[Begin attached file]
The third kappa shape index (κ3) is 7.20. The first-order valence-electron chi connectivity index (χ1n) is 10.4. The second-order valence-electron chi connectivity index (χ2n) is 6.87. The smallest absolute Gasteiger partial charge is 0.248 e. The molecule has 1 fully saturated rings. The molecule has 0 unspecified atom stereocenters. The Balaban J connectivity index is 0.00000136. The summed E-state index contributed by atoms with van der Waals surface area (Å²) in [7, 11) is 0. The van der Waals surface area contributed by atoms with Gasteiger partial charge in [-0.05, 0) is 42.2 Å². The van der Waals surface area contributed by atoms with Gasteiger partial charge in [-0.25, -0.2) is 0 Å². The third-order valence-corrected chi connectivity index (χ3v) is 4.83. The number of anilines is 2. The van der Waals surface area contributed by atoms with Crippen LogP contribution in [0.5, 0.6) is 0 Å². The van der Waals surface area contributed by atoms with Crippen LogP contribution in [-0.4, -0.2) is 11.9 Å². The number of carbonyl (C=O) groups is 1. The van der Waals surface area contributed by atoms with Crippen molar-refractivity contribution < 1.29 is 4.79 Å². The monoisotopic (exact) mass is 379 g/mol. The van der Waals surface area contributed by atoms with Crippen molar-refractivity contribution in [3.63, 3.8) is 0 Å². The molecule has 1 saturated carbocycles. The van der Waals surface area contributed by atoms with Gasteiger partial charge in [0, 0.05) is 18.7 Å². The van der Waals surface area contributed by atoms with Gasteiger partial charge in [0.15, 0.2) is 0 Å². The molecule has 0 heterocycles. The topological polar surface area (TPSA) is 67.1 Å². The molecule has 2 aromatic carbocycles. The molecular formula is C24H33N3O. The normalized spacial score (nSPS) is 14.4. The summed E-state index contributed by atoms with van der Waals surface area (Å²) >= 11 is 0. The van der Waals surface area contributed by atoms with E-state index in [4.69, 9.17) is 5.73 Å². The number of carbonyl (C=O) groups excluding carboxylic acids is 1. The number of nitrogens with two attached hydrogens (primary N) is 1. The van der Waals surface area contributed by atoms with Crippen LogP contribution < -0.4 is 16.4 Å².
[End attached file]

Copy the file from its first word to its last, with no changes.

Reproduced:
The third kappa shape index (κ3) is 7.20. The first-order valence-electron chi connectivity index (χ1n) is 10.4. The second-order valence-electron chi connectivity index (χ2n) is 6.87. The smallest absolute Gasteiger partial charge is 0.248 e. The molecule has 1 fully saturated rings. The molecule has 0 unspecified atom stereocenters. The Balaban J connectivity index is 0.00000136. The summed E-state index contributed by atoms with van der Waals surface area (Å²) in [7, 11) is 0. The van der Waals surface area contributed by atoms with Gasteiger partial charge in [-0.05, 0) is 42.2 Å². The van der Waals surface area contributed by atoms with Gasteiger partial charge in [-0.25, -0.2) is 0 Å². The third-order valence-corrected chi connectivity index (χ3v) is 4.83. The number of anilines is 2. The van der Waals surface area contributed by atoms with Crippen LogP contribution in [0.5, 0.6) is 0 Å². The van der Waals surface area contributed by atoms with Crippen LogP contribution in [-0.4, -0.2) is 11.9 Å². The number of carbonyl (C=O) groups is 1. The van der Waals surface area contributed by atoms with Crippen molar-refractivity contribution < 1.29 is 4.79 Å². The monoisotopic (exact) mass is 379 g/mol. The van der Waals surface area contributed by atoms with Crippen molar-refractivity contribution in [3.63, 3.8) is 0 Å². The molecule has 1 saturated carbocycles. The van der Waals surface area contributed by atoms with Gasteiger partial charge in [0, 0.05) is 18.7 Å². The van der Waals surface area contributed by atoms with Gasteiger partial charge in [0.15, 0.2) is 0 Å². The molecule has 0 heterocycles. The topological polar surface area (TPSA) is 67.1 Å². The molecule has 2 aromatic carbocycles. The molecular formula is C24H33N3O. The normalized spacial score (nSPS) is 14.4. The summed E-state index contributed by atoms with van der Waals surface area (Å²) >= 11 is 0. The van der Waals surface area contributed by atoms with E-state index in [4.69, 9.17) is 5.73 Å². The number of carbonyl (C=O) groups excluding carboxylic acids is 1. The number of nitrogens with two attached hydrogens (primary N) is 1. The van der Waals surface area contributed by atoms with Crippen LogP contribution < -0.4 is 16.4 Å².